US polls narrow as Clinton grapples with email fallout
FORT LAUDERDALE, Florida, USA (UPDATED) – The race for the White House narrowed noticeably on Sunday, October 30, as Hillary Clinton sought to shake off a renewed FBI probe of her emails and Donald Trump blitzed western states 9 days ahead of the vote.
An ABC News/Washington Post poll put the Democratic presidential candidate just one point ahead of her Republican challenger Donald Trump at 46-45% in a 4-way race.
In Florida, which is a must-win for the tycoon, Trump overcame a one-point deficit in September to enjoy a 4-point lead, according to a New York Times Upshot/Siena College Research Institute poll.
The 69-year-old former secretary of state hit the ground hard Sunday, ticking off 5 campaign stops in Miami and Fort Lauderdale – an early vote brunch in an Irish pub, an African-American Baptist church, a soul food restaurant, an early voting site, and a rally in a gay nightclub.
Much of her two-day visit to the sunshine state focused on encouraging early voting and she says a record 200 million Americans had registered to vote, 20 million of whom had already done so.
"We've got some big issues we've got to address, the last thing we need is somebody who is a loose cannon," she told New Mount Olive Baptist Church, swiping her rival in Fort Lauderdale.
But her campaign was jolted when FBI boss James Comey wrote to lawmakers Friday, October 28, announcing that his agents are reviewing a newly discovered trove of emails, resurrecting an issue Clinton had hoped was behind her.
"We cannot get distracted by all the noise in the political environment, we've got to stay focused," she said. "The best way to repudiate a negative, hateful, bigoted vision is by voting."
However, Trump jumped on the fresh controversy campaigning in Nevada, Colorado and New Mexico on Sunday, when he told a Las Vegas rally that "her criminal action was willful, deliberate, intentional and purposeful."
FBI boss under fire
The Clinton campaign went on the offensive against America's top cop, with the nominee calling Comey's move "deeply troubling" on Saturday, October 29, and her aides stepping up the pressure on Sunday.
"It was long on innuendo, short on facts, so we're calling on Mr Comey to come forward and explain what's at issue here," Clinton's campaign chairman John Podesta told CNN.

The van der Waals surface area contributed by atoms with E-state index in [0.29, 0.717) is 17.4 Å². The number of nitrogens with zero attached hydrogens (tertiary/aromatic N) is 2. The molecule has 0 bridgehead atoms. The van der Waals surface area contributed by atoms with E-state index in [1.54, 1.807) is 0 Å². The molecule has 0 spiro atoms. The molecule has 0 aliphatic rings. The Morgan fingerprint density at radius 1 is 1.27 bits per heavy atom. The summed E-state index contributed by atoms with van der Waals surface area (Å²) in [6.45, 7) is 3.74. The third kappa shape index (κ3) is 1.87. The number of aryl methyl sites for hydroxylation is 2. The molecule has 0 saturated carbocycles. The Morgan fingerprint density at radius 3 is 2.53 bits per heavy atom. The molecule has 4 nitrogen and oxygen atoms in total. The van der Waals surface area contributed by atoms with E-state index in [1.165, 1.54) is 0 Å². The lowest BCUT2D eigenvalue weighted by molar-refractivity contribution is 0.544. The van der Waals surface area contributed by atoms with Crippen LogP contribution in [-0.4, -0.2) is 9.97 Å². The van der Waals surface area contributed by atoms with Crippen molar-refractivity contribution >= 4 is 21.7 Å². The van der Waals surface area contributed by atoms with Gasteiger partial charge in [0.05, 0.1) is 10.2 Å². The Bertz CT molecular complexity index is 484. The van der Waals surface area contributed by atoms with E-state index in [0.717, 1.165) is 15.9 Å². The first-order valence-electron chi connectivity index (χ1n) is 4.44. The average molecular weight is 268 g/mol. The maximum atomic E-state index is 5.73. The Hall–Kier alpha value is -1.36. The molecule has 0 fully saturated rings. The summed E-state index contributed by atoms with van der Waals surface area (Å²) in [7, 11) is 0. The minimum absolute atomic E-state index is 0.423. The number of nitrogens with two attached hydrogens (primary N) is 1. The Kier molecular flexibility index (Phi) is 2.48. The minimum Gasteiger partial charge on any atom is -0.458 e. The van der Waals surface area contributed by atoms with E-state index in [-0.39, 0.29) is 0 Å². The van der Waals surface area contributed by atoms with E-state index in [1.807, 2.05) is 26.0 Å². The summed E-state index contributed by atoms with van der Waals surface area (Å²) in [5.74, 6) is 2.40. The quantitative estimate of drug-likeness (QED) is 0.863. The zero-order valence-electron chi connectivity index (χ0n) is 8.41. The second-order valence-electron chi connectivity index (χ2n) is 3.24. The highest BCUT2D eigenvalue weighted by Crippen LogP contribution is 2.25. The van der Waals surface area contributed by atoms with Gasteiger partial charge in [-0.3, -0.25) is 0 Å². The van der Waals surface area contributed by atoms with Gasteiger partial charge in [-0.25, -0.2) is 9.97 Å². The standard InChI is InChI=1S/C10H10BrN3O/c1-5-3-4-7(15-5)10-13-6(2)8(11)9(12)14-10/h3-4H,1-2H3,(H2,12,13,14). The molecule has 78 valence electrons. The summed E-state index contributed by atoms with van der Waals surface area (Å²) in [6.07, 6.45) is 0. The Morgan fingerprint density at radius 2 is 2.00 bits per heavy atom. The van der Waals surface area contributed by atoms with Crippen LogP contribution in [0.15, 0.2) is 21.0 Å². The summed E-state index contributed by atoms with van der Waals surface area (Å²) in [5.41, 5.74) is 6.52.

Leading Democratic senators have also urged Comey and his boss, Attorney General Loretta Lynch, to make clear by Monday night, October 31, whether the new emails are pertinent to the investigation into Clinton's handling of classified material that the FBI closed in July.
Although the candidate looking to make history as America's first female president remains the overwhelming favorite in the race, Trump has sought to exploit the FBI's decision by deflecting attention from his own scandal over alleged sexual misconduct accusations.
"Hillary's corruption shreds the principles on which our nation was found," he told the Las Vegas rally on Sunday. "The only way to beat corruption is to show up and vote."
"We are now leading in many polls, and many of these were taken before the criminal investigation announcement on Friday – great in states!" the 70-year-old real estate billionaire posted earlier on Twitter.
He also kicked off the penultimate Sunday before Election Day in church, attending a service in Las Vegas, but making no remarks. He has two further rallies scheduled Sunday in Colorado and New Mexico.
According to the New York Times, the FBI renewed its probe after agents seized a laptop used by Clinton's close aide, Huma Abedin, and her now estranged husband, Anthony Weiner.
A disgraced former congressman who resigned in 2011 after sending explicit online messages, Weiner is under investigation over allegations he sent sexual overtures to a 15-year-old girl.
Trump's campaign manager Kellyanne Conway lashed out at Clinton on Sunday for criticizing Comey's handling of the email trove.
"She just has to call her friend and confidante Huma Abedin and say tell us what's in the emails, tell us what's on the devices that you shared with your pedophile husband," Conway told Fox News.
"I think it's a terrible strategy but it's very much the strategy of Hillary Clinton throughout her career which is to shoot the messenger, attack the person who's calling into question your fitness for office."
Clinton's campaign has been overshadowed from the start by allegations she put US secrets at risk by using a private server based in her home for all email correspondence as secretary of state.
Trump on Saturday called the latest development "the biggest political scandal since Watergate."
However, experts say it is highly unlikely the FBI will make significant progress in the investigation before polling day and few observers expect Clinton will ultimately face criminal charges. – Rappler.com